INSIDE THE BELTWAY: Resolving to be better: there are plenty of lessons to be learned from Election 2000

The blame for the debacle that was Election 2000 can be heaped happily upon many recipients. But the media, after undeniably affecting the eventual outcome by all but crowning George W. Bush in the wee hours of November 8, can certainly take the lion's share.

The blame for the debacle that was Election 2000 can be heaped happily upon many recipients. But the media, after undeniably affecting the eventual outcome by all but crowning George W. Bush in the wee hours of November 8, can certainly take the lion's share.

The blame for the debacle that was Election 2000 can be heaped happily upon many recipients. But the media, after undeniably affecting the eventual outcome by all but crowning George W. Bush in the wee hours of November 8, can certainly take the lion's share.

So in the spirit of the New Year, a new Congress and a new President, I, as a guilty political reporter, am making several resolutions. First of all, I resolve to take President-elect George W. Bush at his word that he will be a 'uniter, not a divider.' After all, 'W' has already appointed two African-Americans and one Hispanic to his inner circle and he is certain to convince at least one Democrat that he is striving for bipartisanslip.

I mean bipartisanship.

I resolve to believe that Senator-elect Hillary Rodham Clinton has no presidential pretensions for 2004. Even if Hillary gives up her Chappaqua home to move to the tony DC neighborhoods of Kalorama or Georgetown, I'm sure she'll maintain a Manhattan address.

And there is nothing devious in the freshman Senator taking an unprecedented dollars 8 million advance for her tell-all book that is slated to be published conveniently in 2003.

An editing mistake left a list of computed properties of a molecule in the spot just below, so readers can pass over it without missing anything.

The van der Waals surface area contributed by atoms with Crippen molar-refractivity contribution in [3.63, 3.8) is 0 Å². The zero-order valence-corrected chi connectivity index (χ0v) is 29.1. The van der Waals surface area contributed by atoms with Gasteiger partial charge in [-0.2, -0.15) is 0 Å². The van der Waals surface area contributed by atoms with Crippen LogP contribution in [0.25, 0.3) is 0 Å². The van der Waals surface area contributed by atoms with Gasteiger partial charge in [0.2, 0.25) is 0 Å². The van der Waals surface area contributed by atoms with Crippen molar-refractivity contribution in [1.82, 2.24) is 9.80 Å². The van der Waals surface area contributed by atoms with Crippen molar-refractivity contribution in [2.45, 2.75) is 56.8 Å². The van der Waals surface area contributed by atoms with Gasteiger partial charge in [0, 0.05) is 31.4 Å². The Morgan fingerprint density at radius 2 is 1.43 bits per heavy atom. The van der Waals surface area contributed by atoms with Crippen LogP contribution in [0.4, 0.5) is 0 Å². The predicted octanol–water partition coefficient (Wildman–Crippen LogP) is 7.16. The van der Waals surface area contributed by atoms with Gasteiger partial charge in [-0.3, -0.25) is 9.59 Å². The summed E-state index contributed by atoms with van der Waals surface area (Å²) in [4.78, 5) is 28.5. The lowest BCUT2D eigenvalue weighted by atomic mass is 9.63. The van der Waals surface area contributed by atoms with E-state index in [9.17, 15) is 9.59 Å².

Thirdly, I resolve never to cover another car chase on live television, unless the car bears O.J. Simpson. Even Simpson said the image of a Ryder truck bearing pregnant chads on their way to Tallahassee was boring.

In a story that favored television over all other media, the talking heads-turned-legal analysts on the 24-hour news channels earned plaudits for at times intelligent commentary of the presidential soap opera (MSNBC's Dan Abrams), and at other times less than insightful analysis (Fox News' Rita Cosby, who took forever to figure out that the Supreme Court had not handed Al Gore the presidency).

Their ratings were sky high during the presidential 'crisis,' which left newspapers and even the futuristic Internet behind in the dust. The Web couldn't capture the surreally anachronistic images of Florida canvassing boards holding under-votes up to the light. Even so, I don't think I want to be a television commentator for a living.

But in what will surely be my hardest resolution to keep, I promise to stop calling Vice President-elect Dick Cheney 'Big Time' around the newsroom, despite the fact that Bush himself and even Cheney's security detail have taken to using the apt nickname.



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